I have 42 years old. The average return on my corpus of debt funds is less than 5%. Should I switch to FD bank?

I am 42 years old and I have a debt fund of 6 lakh for my short term goals and emergency fund. While my equity portfolio has generated high returns over the past 2-3 years, the average return from my debt fund corpus over the past year is less than 5%. On the other hand, banks are steadily increasing their FD rates, with many offering interest rates in the range of 5.5-6% per annum. I don’t want to invest my corpus of debt funds in equity funds. Should I redeem my debt fund investment and switch to bank FDs?

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Rising inflation, improving credit demand and rising crude prices led to a sharp rise in benchmark bond yields and other market interest rates. This leads banks to regularly increase their FD rates. Rising interest rates have a negative impact on the returns generated by debt funds, especially those with longer maturity profiles. Thus, most debt funds, including those with shorter maturity profiles, have failed to beat FD yields over the past year.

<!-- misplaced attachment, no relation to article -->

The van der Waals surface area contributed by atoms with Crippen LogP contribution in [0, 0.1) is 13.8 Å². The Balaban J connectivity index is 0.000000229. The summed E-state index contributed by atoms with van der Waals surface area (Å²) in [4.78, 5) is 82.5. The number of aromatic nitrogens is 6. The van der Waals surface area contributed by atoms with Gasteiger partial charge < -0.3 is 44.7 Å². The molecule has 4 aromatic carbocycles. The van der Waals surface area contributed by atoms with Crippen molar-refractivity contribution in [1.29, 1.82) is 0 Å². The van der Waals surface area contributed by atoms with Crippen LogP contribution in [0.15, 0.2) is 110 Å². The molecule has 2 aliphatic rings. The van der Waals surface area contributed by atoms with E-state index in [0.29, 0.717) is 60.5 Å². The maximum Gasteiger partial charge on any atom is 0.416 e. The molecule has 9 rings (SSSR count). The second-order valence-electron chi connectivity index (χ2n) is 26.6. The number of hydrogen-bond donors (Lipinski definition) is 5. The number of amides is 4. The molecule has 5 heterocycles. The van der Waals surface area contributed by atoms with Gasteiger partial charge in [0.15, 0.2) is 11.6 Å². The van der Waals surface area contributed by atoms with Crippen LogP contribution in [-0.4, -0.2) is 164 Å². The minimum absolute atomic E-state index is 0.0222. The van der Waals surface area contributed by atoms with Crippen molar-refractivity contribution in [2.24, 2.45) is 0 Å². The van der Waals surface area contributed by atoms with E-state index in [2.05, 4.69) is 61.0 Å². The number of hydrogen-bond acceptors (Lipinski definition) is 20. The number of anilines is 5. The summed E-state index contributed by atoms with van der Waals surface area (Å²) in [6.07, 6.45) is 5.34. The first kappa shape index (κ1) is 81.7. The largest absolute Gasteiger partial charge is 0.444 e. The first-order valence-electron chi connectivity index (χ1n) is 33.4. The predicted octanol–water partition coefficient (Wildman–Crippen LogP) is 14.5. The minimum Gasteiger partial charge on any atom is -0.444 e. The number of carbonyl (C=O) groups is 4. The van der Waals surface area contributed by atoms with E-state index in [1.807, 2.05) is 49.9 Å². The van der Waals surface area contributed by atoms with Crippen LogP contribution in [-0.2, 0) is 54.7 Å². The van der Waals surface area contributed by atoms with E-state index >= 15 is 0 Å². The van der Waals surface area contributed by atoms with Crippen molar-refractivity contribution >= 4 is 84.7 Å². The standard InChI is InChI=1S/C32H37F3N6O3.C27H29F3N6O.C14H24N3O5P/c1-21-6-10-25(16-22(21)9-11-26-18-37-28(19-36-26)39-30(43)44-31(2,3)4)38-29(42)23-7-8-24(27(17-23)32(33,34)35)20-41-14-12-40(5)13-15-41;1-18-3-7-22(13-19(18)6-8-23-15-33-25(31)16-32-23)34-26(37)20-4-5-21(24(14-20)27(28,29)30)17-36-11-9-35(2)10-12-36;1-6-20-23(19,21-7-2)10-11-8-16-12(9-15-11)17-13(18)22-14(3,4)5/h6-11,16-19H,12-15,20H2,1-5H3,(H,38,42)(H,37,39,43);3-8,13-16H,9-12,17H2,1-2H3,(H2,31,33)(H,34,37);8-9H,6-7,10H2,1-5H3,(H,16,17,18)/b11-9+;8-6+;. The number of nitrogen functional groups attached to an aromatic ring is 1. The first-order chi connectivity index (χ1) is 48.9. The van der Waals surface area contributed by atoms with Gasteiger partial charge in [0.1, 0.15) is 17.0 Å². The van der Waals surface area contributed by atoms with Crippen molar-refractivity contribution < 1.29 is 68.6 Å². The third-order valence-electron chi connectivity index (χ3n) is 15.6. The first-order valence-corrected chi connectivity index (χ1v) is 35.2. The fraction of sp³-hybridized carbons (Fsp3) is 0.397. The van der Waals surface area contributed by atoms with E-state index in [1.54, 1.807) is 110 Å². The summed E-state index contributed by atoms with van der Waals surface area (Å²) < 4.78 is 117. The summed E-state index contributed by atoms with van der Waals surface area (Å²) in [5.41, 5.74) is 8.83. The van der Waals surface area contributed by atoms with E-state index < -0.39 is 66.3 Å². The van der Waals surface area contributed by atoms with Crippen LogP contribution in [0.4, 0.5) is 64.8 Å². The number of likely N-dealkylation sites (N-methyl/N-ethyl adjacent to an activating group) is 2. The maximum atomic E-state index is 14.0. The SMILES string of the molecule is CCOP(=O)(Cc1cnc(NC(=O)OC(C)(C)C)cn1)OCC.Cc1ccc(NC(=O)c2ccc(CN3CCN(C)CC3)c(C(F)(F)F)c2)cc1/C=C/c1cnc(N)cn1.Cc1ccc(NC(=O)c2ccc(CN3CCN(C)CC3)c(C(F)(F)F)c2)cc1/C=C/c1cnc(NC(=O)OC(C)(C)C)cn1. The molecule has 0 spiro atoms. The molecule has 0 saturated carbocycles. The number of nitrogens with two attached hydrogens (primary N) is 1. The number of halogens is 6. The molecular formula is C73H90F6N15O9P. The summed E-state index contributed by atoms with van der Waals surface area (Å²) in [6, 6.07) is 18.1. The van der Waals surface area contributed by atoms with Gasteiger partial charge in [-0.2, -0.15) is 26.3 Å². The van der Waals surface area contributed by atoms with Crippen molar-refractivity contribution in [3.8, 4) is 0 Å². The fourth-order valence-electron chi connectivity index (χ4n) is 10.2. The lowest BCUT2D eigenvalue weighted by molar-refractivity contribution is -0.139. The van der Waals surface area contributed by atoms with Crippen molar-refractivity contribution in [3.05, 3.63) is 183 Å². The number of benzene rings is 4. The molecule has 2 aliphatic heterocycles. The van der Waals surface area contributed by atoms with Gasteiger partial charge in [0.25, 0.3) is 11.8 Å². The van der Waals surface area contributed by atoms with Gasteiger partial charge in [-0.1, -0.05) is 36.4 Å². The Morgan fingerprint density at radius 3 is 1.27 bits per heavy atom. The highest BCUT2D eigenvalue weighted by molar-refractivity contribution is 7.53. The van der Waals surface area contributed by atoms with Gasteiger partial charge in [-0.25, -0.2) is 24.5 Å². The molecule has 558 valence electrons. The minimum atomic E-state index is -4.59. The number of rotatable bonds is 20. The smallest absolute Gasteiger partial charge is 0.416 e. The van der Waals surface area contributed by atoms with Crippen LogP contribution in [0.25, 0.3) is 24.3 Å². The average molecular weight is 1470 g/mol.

Since the rising interest rate regime is likely to continue for some time, I will suggest that you shift your investment from debt funds to bank FDs yielding over 6% per annum for terms of 1 to 2 years. Some of the scheduled banks offering FD yields above 6% for 1-2 terms include SBM Bank, Utkarsh Bank, Suryoday Bank, Ujjivan Bank, Jana Bank and ESAF Bank. Continue to invest in the FDs of these banks for your short term financial goals as long as their interest rates continue to show an upward trend. As soon as the FD card rates of these banks begin to show a downward trend, you can invest your additional surplus or FD maturity proceeds in the direct plans of HDFC Short Term Fund and ICICI Prudential Short Term Fund. If you are comfortable with slightly higher risk, you can also invest some of your fixed income corpus in the direct plans of conservative hybrid funds like ICICI Prudential Regular Savings Fund and Kotak Debt Hybrid Fund. As these funds are required to invest 10-25% of their corpus in equities and equity-related instruments, this allows them to generate higher returns than fixed deposits and debt funds.

Question answered by Naveen Kukreja, CEO and Co-Founder, Paisabazaar.com.

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